Auditory Brainstem Response (ABR)
The Auditory Brainstem Response (ABR) test is a helpful tool in determining a child’s ability to hear. An ABR is often ordered if a newborn fails the hearing screening test given in the hospital, or for older children if there is a suspicion of hearing loss that was not confirmed through more conventional hearing tests. The test uses a special computer to measure the way the child’s hearing nerve responds to different sounds. Electrodes will be placed on the child’s head and connected to a computer. As sounds are made through the earphones, the electrodes measure how the child’s hearing nerves respond to them.
The audiologist looks for certain neurological "markers" as the child’s hearing nerves respond to sounds. The softest intensity or loudness level at which these markers appear roughly corresponds to the child’s hearing level in that frequency range. By interpreting a computer printout of your child’s responses, the audiologist can tell if your child has a hearing problem.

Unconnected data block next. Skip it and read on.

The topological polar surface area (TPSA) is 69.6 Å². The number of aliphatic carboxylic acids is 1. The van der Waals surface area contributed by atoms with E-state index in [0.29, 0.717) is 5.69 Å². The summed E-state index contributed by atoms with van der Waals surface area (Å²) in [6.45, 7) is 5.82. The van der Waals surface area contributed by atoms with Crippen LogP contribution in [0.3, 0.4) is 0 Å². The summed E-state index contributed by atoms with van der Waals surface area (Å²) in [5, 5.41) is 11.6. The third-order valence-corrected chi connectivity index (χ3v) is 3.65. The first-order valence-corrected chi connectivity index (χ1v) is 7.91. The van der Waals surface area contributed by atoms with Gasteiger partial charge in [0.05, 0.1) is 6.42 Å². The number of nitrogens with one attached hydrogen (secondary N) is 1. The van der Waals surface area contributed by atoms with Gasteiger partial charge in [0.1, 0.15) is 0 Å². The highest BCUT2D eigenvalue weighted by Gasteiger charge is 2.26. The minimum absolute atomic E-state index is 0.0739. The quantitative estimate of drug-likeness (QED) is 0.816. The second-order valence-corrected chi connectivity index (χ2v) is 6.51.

How to prepare for your child's appointment
ABR testing can be completed only if the child is sleeping or lying perfectly still, relaxed and with his or her eyes closed.
- If your child is younger than 6 months of age, the ABR test usually can be done while he or she naps. Most young babies will sleep through the entire test if they are brought to the appointment ready for a feeding and a nap. Try to keep your baby awake and hold off feeding him or her until you get to the appointment.
- If your child is older, the ABR test usually can be done while your child is awake if he or she can relax and lie still. The test will be done in a special sound-treated suite in the Audiology department.
What comes next?
The audiologist will let you know the test results and discuss the next steps with you. These results will be shared with the child’s primary care provider. Hearing loss has many causes: some are genetic or non-genetic. A combination of genetic and non-genetic factors also can cause hearing loss. For many, the cause of hearing loss is unknown.